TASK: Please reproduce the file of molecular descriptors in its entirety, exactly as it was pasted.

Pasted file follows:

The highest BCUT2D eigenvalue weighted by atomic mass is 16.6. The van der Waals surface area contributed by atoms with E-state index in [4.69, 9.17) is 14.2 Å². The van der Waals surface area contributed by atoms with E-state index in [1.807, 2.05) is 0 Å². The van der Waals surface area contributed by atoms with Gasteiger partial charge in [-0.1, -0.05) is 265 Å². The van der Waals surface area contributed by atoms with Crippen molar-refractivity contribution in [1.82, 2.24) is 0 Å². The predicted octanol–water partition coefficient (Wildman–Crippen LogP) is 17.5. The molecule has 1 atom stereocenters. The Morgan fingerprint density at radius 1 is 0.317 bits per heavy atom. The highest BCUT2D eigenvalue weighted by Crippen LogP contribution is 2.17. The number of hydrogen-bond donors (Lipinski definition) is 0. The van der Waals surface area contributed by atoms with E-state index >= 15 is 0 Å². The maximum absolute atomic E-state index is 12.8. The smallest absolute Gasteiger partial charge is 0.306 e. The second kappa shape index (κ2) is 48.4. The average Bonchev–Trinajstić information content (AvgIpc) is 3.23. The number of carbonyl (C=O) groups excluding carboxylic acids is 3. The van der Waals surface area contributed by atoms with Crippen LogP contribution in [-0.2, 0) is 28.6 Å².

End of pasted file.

The highest BCUT2D eigenvalue weighted by atomic mass is 16.6. The van der Waals surface area contributed by atoms with E-state index in [4.69, 9.17) is 14.2 Å². The van der Waals surface area contributed by atoms with E-state index in [1.807, 2.05) is 0 Å². The van der Waals surface area contributed by atoms with Gasteiger partial charge in [-0.1, -0.05) is 265 Å². The van der Waals surface area contributed by atoms with Crippen molar-refractivity contribution in [1.82, 2.24) is 0 Å². The predicted octanol–water partition coefficient (Wildman–Crippen LogP) is 17.5. The molecule has 1 atom stereocenters. The Morgan fingerprint density at radius 1 is 0.317 bits per heavy atom. The highest BCUT2D eigenvalue weighted by Crippen LogP contribution is 2.17. The number of hydrogen-bond donors (Lipinski definition) is 0. The van der Waals surface area contributed by atoms with E-state index >= 15 is 0 Å². The maximum absolute atomic E-state index is 12.8. The smallest absolute Gasteiger partial charge is 0.306 e. The second kappa shape index (κ2) is 48.4. The average Bonchev–Trinajstić information content (AvgIpc) is 3.23. The number of carbonyl (C=O) groups excluding carboxylic acids is 3. The van der Waals surface area contributed by atoms with Crippen LogP contribution in [-0.2, 0) is 28.6 Å².